Sockeye fishing expands on much of the Columbia River as returns exceed expectations

With sockeye salmon returning to the Columbia River in numbers well above the preseason forecast, fishery managers announced Thursday that sockeye fishing will open from the Astoria-Megler Bridge on the lower river to the Highway 395 Bridge at Pasco, and daily limits increase from there to Chief Joseph Dam near Bridgeport on the upper river.
With sockeye salmon returning to the Columbia River in numbers well above the preseason forecast, fishery managers announced Thursday that sockeye fishing will open from the Astoria-Megler Bridge on the lower river to the Highway 395 Bridge at Pasco, and daily limits increase from there to Chief Joseph Dam near Bridgeport on the upper river.

Additional summer Chinook opportunity also scheduled

OLYMPIA – With sockeye salmon returning to the Columbia River in numbers well above the preseason forecast, fishery managers announced Thursday that sockeye fishing will open from the Astoria-Megler Bridge on the lower river to the Highway 395 Bridge at Pasco, and daily limits increase from there to Chief Joseph Dam near Bridgeport on the upper river.

The U.S. v. Oregon Technical Advisory Committee, which forecasts and monitors salmon and steelhead returns to the Columbia River, earlier this week upgraded the 2022 forecast for sockeye returning to the river to 426,000, more than double the preseason forecast of 198,000 fish. Through June 29, the preliminary total sockeye count at Bonneville Dam is 343,953 fish, the highest count to date in the last 10 years.

As a result, fishery managers determined that sockeye retention could open starting July 1 on many portions of the lower river, and limits could increase in other sections previously scheduled for sockeye retention. Sockeye fishing is also scheduled to open July 1 on the Okanogan and Similkameen rivers in Okanogan County.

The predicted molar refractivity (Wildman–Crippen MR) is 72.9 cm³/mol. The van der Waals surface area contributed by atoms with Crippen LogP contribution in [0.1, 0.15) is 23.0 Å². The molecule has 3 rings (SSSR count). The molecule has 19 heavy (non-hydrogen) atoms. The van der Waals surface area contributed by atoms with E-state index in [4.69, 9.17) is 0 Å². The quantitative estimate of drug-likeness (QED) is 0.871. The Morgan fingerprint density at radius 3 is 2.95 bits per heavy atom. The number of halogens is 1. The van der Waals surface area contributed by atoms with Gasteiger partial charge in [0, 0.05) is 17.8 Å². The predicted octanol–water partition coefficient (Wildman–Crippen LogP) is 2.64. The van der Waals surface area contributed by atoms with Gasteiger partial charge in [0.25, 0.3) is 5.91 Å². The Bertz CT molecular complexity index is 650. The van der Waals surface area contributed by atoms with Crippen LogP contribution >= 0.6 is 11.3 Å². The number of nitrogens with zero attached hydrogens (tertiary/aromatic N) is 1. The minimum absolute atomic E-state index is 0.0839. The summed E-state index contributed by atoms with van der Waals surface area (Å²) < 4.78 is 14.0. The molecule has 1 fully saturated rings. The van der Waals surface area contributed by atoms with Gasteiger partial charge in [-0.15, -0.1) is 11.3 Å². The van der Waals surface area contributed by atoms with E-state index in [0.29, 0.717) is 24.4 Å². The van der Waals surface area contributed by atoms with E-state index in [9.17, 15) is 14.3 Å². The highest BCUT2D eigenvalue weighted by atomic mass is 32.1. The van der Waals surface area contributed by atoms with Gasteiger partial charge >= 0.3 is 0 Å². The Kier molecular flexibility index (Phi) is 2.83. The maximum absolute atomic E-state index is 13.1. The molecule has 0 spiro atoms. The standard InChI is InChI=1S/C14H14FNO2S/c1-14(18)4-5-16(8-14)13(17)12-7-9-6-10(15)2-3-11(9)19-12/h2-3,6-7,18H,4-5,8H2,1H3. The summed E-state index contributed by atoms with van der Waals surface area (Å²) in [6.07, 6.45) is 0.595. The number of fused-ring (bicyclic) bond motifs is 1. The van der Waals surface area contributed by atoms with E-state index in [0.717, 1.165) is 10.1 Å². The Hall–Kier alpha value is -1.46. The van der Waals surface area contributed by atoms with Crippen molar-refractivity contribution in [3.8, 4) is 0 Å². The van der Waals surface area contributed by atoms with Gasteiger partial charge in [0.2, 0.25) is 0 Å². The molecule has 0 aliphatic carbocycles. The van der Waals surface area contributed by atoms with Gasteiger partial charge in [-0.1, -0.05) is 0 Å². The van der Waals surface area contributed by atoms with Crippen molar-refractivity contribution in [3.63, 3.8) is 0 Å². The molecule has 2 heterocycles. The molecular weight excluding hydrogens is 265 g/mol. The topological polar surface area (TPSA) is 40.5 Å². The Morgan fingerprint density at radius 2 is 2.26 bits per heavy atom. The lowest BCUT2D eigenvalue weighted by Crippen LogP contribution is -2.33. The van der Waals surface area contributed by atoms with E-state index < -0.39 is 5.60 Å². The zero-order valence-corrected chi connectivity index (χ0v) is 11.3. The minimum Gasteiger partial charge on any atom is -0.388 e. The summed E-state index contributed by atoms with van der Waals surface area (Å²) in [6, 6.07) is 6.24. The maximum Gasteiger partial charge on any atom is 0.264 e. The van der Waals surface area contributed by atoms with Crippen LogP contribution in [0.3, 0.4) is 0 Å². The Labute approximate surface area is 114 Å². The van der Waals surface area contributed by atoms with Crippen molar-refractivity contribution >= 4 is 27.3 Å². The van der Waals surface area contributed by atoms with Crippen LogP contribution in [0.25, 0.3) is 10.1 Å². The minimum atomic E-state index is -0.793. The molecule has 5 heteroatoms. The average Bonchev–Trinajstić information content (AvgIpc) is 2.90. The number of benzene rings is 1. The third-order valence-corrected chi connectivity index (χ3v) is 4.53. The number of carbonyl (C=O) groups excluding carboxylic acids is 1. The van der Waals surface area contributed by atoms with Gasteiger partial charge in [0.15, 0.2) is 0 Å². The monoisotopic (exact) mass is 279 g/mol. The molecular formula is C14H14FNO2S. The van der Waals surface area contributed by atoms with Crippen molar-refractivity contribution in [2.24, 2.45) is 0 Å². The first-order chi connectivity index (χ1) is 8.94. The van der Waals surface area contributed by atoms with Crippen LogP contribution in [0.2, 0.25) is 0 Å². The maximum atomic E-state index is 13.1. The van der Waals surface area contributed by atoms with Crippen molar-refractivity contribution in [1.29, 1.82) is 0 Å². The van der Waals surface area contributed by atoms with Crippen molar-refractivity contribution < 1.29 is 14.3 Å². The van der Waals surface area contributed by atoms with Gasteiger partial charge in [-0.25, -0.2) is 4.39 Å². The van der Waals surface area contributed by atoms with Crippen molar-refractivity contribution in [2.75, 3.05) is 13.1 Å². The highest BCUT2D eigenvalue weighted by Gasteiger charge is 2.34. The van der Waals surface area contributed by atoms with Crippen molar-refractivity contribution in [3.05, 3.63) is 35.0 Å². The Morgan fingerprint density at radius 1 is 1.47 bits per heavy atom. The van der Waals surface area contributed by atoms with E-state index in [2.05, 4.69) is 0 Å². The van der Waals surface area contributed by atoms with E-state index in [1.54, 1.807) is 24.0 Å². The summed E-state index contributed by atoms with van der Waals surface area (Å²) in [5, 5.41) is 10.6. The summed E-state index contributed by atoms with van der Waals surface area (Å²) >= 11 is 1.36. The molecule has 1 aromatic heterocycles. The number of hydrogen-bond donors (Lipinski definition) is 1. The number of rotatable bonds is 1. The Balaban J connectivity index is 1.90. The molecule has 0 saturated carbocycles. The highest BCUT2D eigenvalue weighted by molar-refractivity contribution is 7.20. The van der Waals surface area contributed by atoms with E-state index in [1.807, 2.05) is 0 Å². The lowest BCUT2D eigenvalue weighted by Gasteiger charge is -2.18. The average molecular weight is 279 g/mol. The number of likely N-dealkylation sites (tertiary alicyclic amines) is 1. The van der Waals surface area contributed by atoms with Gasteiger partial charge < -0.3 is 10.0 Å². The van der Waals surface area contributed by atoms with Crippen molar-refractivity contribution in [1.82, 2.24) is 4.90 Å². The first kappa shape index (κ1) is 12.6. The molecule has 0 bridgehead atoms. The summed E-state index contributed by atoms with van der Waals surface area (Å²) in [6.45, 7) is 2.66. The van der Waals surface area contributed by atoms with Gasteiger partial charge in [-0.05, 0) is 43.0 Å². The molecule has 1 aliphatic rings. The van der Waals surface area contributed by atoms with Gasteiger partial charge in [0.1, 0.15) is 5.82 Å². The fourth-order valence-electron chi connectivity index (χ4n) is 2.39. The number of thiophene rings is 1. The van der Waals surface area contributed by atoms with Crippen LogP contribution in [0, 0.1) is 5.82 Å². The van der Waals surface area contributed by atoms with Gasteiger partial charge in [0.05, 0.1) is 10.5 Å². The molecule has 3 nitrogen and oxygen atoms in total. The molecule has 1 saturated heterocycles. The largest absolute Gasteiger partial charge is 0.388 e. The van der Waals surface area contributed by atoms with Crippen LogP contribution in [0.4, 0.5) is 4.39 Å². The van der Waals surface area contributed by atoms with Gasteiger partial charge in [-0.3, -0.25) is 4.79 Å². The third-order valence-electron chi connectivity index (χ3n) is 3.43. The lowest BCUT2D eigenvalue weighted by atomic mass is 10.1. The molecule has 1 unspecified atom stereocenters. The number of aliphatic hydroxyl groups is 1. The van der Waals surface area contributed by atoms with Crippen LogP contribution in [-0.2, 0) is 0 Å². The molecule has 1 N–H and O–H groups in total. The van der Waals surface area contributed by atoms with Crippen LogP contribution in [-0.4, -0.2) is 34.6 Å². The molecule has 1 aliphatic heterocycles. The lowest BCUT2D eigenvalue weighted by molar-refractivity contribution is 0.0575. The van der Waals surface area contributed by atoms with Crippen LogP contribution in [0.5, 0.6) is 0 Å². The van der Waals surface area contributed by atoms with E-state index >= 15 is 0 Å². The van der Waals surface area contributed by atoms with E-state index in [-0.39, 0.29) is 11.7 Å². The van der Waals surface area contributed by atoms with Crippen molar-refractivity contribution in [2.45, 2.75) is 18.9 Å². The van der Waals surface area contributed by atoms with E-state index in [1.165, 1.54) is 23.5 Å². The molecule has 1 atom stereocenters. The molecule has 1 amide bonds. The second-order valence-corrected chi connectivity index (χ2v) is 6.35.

“The higher-than-expected return is welcome news, both for the health of the sockeye population and for anglers throughout the Columbia,” said Quinten Daugherty, Columbia River fish biologist with the Washington Department of Fish and Wildlife (WDFW). “We’ll continue monitoring the return closely to make sure we’re meeting our conservation goals, but we’re optimistic that there will be significantly more opportunity to fish for sockeye in much of the river this summer.”

Following a one-week opening in mid-June, further allocation is available given the recently updated summer Chinook return expectation of 66,800 to the Columbia River mouth.  Anglers will also have an additional 13 days to fish for summer Chinook below Bonneville Dam.

Sockeye fishing on the Columbia River was updated for the following areas and dates; for more information on the rules for the specific section of river where you plan to fish visit WDFW’s emergency rules page. See the 2022-23 Washington Sport Fishing Rules pamphlet for permanent regulations for each section of river.

  • Megler-Astoria Bridge to Bonneville Dam:
    • July 1 through July 13; Daily limit 6, up to 2 adult salmonids (hatchery Chinook, hatchery steelhead, sockeye) may be retained as part of the daily adult salmon and steelhead bag limit, but only 1 may be a steelhead.
    • July 14 through July 31; Daily limit 6, up to 2 adults may be retained, of which up to 1 may be a steelhead. Release wild steelhead and all salmon other than sockeye and hatchery jack Chinook.